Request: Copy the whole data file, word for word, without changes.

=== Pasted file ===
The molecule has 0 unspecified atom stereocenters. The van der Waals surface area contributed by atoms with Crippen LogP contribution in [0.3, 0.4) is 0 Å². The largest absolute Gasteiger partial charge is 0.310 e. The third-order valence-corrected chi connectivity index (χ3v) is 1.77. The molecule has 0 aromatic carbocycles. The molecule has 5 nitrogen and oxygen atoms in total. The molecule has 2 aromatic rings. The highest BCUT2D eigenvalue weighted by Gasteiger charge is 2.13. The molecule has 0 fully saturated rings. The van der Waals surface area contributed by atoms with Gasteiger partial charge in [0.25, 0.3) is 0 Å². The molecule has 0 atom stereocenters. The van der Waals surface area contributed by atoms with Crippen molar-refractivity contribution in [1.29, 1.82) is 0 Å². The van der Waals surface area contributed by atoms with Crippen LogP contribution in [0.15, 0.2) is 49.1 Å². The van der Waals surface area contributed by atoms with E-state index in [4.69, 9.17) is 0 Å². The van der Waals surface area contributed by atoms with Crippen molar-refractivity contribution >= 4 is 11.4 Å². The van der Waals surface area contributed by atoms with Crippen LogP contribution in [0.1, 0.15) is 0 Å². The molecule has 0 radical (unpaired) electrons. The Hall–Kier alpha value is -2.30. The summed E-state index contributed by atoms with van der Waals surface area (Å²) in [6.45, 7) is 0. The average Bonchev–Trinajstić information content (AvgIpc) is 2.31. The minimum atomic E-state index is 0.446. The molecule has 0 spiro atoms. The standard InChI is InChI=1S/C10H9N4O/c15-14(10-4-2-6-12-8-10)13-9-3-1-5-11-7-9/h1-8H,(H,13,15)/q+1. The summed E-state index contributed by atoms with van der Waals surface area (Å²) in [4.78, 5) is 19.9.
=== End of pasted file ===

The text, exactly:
The molecule has 0 unspecified atom stereocenters. The van der Waals surface area contributed by atoms with Crippen LogP contribution in [0.3, 0.4) is 0 Å². The largest absolute Gasteiger partial charge is 0.310 e. The third-order valence-corrected chi connectivity index (χ3v) is 1.77. The molecule has 0 aromatic carbocycles. The molecule has 5 nitrogen and oxygen atoms in total. The molecule has 2 aromatic rings. The highest BCUT2D eigenvalue weighted by Gasteiger charge is 2.13. The molecule has 0 fully saturated rings. The van der Waals surface area contributed by atoms with Gasteiger partial charge in [0.25, 0.3) is 0 Å². The molecule has 0 atom stereocenters. The van der Waals surface area contributed by atoms with Crippen molar-refractivity contribution in [1.29, 1.82) is 0 Å². The van der Waals surface area contributed by atoms with Crippen LogP contribution in [0.15, 0.2) is 49.1 Å². The van der Waals surface area contributed by atoms with E-state index in [4.69, 9.17) is 0 Å². The van der Waals surface area contributed by atoms with Crippen molar-refractivity contribution >= 4 is 11.4 Å². The van der Waals surface area contributed by atoms with Crippen LogP contribution in [0.1, 0.15) is 0 Å². The molecule has 0 radical (unpaired) electrons. The Hall–Kier alpha value is -2.30. The summed E-state index contributed by atoms with van der Waals surface area (Å²) in [6.45, 7) is 0. The average Bonchev–Trinajstić information content (AvgIpc) is 2.31. The minimum atomic E-state index is 0.446. The molecule has 0 spiro atoms. The standard InChI is InChI=1S/C10H9N4O/c15-14(10-4-2-6-12-8-10)13-9-3-1-5-11-7-9/h1-8H,(H,13,15)/q+1. The summed E-state index contributed by atoms with van der Waals surface area (Å²) in [4.78, 5) is 19.9.